War of the Rebellion: Serial 114 Page 0104 PRISONERS OF WAR, ETC.

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ARMY CORPS, Numbers 34.

Opelousas, April 25, 1863.

Sergeants Brady, Stapleton, McCormick, Reinhardt, Sheble, Neal, Harris, Darker, Brannan, and 269 men of the Eighth Infantry, Army of the United States, whose names are affixed,* having been exchanged by the rebel government whose prisoners they were, arrived at New Orleans on the 25th of February, 1863, and a portion of them, under command of Lieutenant Copley Amory, Fourth Cavalry, reached this point on the 23rd instant, to share with us the honors of this campaign. It has been deemed but an act of justice to these gallant men to relieve them from this service and to expedite their return to the North. They separate from the command this day. In honor of their departure the commanding general has ordered a national salute, and a similar honor will be paid them at their departure from New Orleans. Captain Bainbridge at Opelousas and Brigadier-General Sherman at New Orleans are charged with the execution of this order.

These troops were shamefully and unconditionally surrendered to the rebel authorities in Texas by their commanders on the 9th day of May, 1861. Separated from their officers, divided into squads, and removed to different posts on the frontiers of Texas, deprived of pay for more than two years, they were subjected to degrading labors, supplied with scanty food and clothing, and sometimes chained to the ground or made to suffer other serve military punishments. Recruiting officers visited them daily, offering them commissions and large bounties to desert their flag. Notwithstanding the false reports of the overthrow of their Government, which seduced so many man of higher pretensions and position, unsustained by counsel with each other, with few exceptions they repelled the bribes and avoided the treason. Those who chose a different course did it to escape their prison.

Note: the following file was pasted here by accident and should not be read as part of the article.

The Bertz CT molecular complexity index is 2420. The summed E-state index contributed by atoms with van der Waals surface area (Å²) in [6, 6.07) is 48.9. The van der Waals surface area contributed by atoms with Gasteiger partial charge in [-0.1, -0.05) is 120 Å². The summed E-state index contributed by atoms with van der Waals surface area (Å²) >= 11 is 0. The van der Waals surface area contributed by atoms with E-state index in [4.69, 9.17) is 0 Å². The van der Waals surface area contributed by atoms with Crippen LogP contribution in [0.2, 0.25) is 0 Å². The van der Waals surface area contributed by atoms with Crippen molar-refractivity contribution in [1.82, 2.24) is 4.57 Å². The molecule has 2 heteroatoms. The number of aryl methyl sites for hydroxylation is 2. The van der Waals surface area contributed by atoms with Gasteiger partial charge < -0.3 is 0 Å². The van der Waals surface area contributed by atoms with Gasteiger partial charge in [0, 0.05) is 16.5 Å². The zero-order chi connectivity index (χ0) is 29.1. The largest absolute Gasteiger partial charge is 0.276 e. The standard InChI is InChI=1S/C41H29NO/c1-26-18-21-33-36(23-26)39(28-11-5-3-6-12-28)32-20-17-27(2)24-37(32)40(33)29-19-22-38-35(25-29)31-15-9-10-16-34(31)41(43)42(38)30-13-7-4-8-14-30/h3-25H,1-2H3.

No government ever had more loyal supporters. Officers of the Army and Navy, to whom they had a right to turn for counsel and example, who had been educated by the Government, who never received a month's pay that was not drawn from its coffers, nor bore an honor that it did not confer, at the first suggestion of treason betrayed the mother that pursued them, and deserted the flag that protected them. With every branch of the Government within their control and the continent under their feet they yielded to the indecency and folly of the rebellion, and without a shadow of cause sought to blacken the name of America and Americans by fastening upon them the greatest crime of human history-that of destroying the best government ever framed, and annihilating the hopes of the human race in republican liberty. Thank God! the officers could not corrupt the men they commanded. Not soldier nor a sailor voluntarily abandoned his post. The poisonous subtleties of secession never touched the hearts of the people, nor led them to substitute the quality ambition of popular, vulgar, low-bred provincialism for the hallowed hopes of national patriotism.

Soldiers, let the gallant men that part from us to-day receive the honors they deserve. Let them hear the peal of cannon and the cheers of the line. Let them receive, wherever they go, the homage of the Army and Navy together. The Army and Navy forever!

By command of Major-General Banks:


Assistant Adjutant-General.


*List omitted.